Despite business opposition, California's cap-and-trade auction starts Wednesday
Despite fierce opposition from much of the business community, California's grand experiment in taming global warming begins in earnest Wednesday. State officials are set to auction tens of millions of dollars' worth of carbon-emission allowances to scores of oil refiners, cement manufacturers and other large industrial polluters.
The computerized auction marks the beginning of California's "cap-and-trade" market. The market is the centerpiece of Assembly Bill 32, the state's 2006 law aimed at reducing greenhouse gases, and Wednesday's kickoff is being closely watched.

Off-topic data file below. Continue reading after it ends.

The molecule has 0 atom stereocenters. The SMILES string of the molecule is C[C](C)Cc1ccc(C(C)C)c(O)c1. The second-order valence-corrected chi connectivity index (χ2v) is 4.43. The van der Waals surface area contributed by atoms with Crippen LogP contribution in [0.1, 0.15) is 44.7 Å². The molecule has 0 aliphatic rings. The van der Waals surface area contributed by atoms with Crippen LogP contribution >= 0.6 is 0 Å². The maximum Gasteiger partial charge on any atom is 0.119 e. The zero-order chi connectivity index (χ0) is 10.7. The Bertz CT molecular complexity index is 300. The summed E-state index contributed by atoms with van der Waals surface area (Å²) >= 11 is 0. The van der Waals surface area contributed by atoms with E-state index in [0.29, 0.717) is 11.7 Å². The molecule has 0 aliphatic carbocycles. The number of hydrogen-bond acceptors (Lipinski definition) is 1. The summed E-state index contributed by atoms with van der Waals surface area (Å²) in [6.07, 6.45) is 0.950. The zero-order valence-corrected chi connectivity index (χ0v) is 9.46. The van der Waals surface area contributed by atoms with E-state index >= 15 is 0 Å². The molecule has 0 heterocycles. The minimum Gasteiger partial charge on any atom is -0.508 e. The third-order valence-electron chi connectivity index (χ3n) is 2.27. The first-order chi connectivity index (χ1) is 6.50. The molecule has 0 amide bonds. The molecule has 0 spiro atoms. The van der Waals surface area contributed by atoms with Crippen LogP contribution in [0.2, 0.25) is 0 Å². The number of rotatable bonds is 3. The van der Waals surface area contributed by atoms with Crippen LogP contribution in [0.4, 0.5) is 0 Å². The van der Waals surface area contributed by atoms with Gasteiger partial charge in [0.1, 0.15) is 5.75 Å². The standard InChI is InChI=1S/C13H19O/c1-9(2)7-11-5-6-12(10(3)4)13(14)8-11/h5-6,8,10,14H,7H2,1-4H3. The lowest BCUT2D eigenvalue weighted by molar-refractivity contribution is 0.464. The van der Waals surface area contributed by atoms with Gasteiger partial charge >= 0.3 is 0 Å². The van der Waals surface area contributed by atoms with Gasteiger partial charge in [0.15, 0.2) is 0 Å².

Cap and trade will force affected companies to scale back their carbon pollution – or purchase allowances to get into compliance. State officials and environmentalists say the market-based approach gives companies flexibility in how they reduce emissions.
Many affected businesses call it a cleverly disguised tax that will cost them upwards of $1 billion in the first year. The expense will balloon in 2015, when refineries will have to buy more credits to cover greenhouse gases spewed by cars and trucks.